Research Note: As referenced in MS 4.02, it is often recommended that mentors and mentees meet at least four hours per month, for at least a year. Literature emphasizes that it may be difficult to develop a relationship if a pair does not meet regularly, and research suggests that mentoring relationships may be more effective if they last at least a year. One study found that, compared to their peers who lacked mentors, youth in relationships that lasted twelve months or longer reported improvements in academic, psychosocial, and behavioral outcomes. Youth in relationships that terminated earlier reported fewer gains, and youth in relationships that ended within a very short time actually reported declines in several areas.

  • MS 7.02

    Site-based mentoring programs:

    1. develop an effective partnership with the institution in which the program is housed; and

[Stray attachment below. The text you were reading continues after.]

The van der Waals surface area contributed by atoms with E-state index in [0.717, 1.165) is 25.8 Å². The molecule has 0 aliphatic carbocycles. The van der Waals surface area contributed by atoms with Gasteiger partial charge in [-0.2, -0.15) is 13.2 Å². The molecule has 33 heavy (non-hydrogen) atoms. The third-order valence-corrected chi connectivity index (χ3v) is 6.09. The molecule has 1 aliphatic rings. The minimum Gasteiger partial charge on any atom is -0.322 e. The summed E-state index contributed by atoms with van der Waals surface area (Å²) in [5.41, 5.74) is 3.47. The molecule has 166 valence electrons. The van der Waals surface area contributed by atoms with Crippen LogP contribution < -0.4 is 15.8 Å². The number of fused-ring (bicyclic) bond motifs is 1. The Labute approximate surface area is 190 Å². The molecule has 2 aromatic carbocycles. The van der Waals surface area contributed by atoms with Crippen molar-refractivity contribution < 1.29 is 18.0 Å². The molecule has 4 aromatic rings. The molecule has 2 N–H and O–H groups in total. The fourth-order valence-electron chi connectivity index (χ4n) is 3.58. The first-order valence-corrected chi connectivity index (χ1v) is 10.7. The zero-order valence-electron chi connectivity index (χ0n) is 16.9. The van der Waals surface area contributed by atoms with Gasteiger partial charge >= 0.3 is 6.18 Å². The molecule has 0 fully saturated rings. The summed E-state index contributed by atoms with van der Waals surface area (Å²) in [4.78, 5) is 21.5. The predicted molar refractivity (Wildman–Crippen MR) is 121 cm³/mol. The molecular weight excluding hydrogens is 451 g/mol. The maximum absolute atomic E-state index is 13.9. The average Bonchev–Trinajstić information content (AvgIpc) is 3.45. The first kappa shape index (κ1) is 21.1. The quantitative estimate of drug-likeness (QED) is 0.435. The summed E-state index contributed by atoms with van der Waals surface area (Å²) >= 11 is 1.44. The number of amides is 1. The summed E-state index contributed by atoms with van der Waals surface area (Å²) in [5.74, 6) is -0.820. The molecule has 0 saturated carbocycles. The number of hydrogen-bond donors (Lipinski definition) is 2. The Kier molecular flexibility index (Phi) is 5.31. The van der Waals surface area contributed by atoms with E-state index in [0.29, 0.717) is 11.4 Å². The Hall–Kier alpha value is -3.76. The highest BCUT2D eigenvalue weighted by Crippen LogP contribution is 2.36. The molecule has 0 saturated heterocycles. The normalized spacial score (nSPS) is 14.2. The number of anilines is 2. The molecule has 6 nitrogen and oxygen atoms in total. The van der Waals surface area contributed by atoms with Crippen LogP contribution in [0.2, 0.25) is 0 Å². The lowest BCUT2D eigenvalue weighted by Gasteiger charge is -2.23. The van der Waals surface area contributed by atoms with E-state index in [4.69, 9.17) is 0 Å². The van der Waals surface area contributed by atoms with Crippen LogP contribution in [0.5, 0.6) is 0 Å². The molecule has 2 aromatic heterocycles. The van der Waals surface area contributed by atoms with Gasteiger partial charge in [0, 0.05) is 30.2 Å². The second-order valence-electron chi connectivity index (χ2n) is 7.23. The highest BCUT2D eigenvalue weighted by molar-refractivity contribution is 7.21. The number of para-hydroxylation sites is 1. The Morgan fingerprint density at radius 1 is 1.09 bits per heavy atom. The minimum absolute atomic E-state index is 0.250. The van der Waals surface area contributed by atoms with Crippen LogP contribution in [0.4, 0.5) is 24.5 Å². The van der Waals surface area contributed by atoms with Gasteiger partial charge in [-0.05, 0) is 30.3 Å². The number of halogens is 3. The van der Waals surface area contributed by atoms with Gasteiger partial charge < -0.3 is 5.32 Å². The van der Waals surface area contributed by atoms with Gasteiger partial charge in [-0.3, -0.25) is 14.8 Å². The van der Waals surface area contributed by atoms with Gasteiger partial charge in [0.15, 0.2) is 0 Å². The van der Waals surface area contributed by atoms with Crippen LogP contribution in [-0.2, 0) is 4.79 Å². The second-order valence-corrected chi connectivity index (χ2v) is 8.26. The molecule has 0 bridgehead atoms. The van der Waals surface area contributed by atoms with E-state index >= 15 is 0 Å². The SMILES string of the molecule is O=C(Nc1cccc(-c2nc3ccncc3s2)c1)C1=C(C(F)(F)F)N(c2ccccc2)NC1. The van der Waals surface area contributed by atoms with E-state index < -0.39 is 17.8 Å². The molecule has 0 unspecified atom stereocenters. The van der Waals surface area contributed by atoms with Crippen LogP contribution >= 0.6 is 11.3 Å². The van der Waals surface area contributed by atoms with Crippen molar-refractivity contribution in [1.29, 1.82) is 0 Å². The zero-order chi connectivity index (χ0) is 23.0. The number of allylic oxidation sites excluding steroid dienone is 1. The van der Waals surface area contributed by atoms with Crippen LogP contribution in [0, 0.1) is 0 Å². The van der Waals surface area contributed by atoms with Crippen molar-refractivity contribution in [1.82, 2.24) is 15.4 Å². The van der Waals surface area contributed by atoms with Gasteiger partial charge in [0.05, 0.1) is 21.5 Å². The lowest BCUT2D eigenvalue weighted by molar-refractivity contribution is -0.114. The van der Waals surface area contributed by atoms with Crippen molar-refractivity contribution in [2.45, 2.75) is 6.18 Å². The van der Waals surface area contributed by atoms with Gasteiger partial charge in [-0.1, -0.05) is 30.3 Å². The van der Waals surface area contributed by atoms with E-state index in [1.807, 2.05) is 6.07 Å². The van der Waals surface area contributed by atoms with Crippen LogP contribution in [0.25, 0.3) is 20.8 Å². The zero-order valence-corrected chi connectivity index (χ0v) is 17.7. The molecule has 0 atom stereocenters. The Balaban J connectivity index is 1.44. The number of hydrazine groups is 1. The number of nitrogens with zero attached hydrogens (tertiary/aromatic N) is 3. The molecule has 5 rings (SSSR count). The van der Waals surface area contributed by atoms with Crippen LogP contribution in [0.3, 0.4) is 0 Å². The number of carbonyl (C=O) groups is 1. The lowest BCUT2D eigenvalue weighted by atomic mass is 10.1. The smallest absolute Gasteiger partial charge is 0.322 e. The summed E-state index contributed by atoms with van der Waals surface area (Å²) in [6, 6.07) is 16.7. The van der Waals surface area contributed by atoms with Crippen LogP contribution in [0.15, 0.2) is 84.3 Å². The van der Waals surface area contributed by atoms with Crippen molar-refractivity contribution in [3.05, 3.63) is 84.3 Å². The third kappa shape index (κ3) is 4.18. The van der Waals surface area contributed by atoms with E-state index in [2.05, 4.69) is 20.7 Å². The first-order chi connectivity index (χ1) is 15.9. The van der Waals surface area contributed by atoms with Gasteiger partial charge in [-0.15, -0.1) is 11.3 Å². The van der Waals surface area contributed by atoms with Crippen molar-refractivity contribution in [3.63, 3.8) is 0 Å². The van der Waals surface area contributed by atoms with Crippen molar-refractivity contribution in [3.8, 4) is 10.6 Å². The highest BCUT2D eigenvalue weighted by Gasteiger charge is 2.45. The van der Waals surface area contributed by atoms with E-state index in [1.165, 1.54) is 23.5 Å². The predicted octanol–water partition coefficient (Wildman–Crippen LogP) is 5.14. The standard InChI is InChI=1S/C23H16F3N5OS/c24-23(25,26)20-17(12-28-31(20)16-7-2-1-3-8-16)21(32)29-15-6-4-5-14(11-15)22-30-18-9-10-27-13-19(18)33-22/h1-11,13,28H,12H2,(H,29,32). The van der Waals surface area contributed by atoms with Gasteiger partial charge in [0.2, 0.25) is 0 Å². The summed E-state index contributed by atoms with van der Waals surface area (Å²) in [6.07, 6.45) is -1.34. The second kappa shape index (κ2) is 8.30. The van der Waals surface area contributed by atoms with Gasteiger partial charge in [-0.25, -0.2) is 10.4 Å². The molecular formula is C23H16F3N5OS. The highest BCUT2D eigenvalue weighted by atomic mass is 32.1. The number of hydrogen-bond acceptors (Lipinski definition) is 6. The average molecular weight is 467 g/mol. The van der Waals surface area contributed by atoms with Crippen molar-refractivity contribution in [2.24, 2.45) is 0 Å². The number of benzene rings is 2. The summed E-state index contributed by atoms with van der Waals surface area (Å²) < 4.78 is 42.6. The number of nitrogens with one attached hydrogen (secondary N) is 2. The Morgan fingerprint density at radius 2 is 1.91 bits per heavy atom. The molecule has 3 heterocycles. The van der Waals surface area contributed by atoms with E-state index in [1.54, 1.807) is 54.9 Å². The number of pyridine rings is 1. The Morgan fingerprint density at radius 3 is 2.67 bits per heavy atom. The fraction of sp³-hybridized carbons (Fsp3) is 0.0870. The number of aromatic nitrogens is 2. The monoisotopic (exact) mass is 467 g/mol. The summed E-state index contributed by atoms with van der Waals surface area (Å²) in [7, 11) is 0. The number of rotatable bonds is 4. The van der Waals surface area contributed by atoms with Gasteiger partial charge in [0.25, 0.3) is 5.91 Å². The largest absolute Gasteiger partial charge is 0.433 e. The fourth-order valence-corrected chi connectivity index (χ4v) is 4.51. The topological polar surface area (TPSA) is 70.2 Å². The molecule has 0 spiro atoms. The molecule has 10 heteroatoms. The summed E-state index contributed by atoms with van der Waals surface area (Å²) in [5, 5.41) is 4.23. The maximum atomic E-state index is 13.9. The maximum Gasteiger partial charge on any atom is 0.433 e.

2. ensure that the institution’s officials welcome and support mentors and share the program’s understanding of a mentor’s role.

    Interpretation: Programs can be housed at a variety of sites, including schools, faith-based organizations, juvenile justice facilities, and workplaces. School-based mentoring programs should ensure that school officials do not view mentors as academic tutors, and encourage mentors to engage mentees in social activities.

    NA The program is housed at a site controlled by the organization, or the organization does not operate a site-based mentoring program.

  • MS 7.03

    The organization and its staff encourage family involvement to support the development of positive and effective mentoring relationships. 

    Interpretation: There may be some exceptional circumstances when involving family members is either not feasible (e.g.,  school-based programs or juvenile justice facilities may have trouble involving families) or not in the best interest of the mentee, including instances where family members are suspected in the abuse or trafficking of the mentee. Nonetheless, organizations are expected to have a process for supporting family involvement that considers feasible and appropriate alternatives when necessary.